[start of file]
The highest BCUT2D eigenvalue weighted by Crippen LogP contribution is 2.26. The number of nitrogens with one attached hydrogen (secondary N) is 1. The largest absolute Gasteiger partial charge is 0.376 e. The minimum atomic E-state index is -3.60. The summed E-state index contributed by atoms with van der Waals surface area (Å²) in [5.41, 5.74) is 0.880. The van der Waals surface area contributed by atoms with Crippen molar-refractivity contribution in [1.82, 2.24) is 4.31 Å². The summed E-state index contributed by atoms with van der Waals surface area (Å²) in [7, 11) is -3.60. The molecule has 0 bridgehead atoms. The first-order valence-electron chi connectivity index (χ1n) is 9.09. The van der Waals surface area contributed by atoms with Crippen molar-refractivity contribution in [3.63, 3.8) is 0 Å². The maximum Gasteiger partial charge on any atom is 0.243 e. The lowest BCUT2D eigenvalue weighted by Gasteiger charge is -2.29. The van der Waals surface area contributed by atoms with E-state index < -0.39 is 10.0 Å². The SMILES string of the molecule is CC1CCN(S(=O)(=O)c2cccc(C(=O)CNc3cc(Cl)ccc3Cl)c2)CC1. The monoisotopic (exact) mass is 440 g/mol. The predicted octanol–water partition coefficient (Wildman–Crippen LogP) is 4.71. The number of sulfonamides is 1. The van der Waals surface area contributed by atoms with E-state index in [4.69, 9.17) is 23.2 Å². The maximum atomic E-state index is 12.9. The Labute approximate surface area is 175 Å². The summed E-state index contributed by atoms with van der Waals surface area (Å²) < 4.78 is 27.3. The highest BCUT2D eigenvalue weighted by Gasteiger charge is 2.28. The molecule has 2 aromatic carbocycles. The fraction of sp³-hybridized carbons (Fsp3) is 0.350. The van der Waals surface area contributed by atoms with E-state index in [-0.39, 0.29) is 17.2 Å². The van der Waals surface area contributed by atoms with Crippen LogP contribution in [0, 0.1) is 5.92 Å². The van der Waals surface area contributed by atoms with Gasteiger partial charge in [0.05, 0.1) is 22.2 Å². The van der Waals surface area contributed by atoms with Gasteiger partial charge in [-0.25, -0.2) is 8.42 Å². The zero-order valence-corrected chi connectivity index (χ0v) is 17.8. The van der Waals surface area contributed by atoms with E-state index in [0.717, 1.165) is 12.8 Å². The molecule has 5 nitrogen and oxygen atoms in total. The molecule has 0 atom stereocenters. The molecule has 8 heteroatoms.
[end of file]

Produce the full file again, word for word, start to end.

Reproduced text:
The highest BCUT2D eigenvalue weighted by Crippen LogP contribution is 2.26. The number of nitrogens with one attached hydrogen (secondary N) is 1. The largest absolute Gasteiger partial charge is 0.376 e. The minimum atomic E-state index is -3.60. The summed E-state index contributed by atoms with van der Waals surface area (Å²) in [5.41, 5.74) is 0.880. The van der Waals surface area contributed by atoms with Crippen molar-refractivity contribution in [1.82, 2.24) is 4.31 Å². The summed E-state index contributed by atoms with van der Waals surface area (Å²) in [7, 11) is -3.60. The molecule has 0 bridgehead atoms. The first-order valence-electron chi connectivity index (χ1n) is 9.09. The van der Waals surface area contributed by atoms with Crippen molar-refractivity contribution in [3.63, 3.8) is 0 Å². The maximum Gasteiger partial charge on any atom is 0.243 e. The lowest BCUT2D eigenvalue weighted by Gasteiger charge is -2.29. The van der Waals surface area contributed by atoms with E-state index < -0.39 is 10.0 Å². The SMILES string of the molecule is CC1CCN(S(=O)(=O)c2cccc(C(=O)CNc3cc(Cl)ccc3Cl)c2)CC1. The monoisotopic (exact) mass is 440 g/mol. The predicted octanol–water partition coefficient (Wildman–Crippen LogP) is 4.71. The number of sulfonamides is 1. The van der Waals surface area contributed by atoms with E-state index in [4.69, 9.17) is 23.2 Å². The maximum atomic E-state index is 12.9. The Labute approximate surface area is 175 Å². The summed E-state index contributed by atoms with van der Waals surface area (Å²) < 4.78 is 27.3. The highest BCUT2D eigenvalue weighted by Gasteiger charge is 2.28. The molecule has 2 aromatic carbocycles. The fraction of sp³-hybridized carbons (Fsp3) is 0.350. The van der Waals surface area contributed by atoms with E-state index in [-0.39, 0.29) is 17.2 Å². The van der Waals surface area contributed by atoms with Crippen LogP contribution in [0, 0.1) is 5.92 Å². The van der Waals surface area contributed by atoms with Gasteiger partial charge in [0.05, 0.1) is 22.2 Å². The van der Waals surface area contributed by atoms with Gasteiger partial charge in [-0.25, -0.2) is 8.42 Å². The zero-order valence-corrected chi connectivity index (χ0v) is 17.8. The van der Waals surface area contributed by atoms with E-state index in [0.717, 1.165) is 12.8 Å². The molecule has 5 nitrogen and oxygen atoms in total. The molecule has 0 atom stereocenters. The molecule has 8 heteroatoms.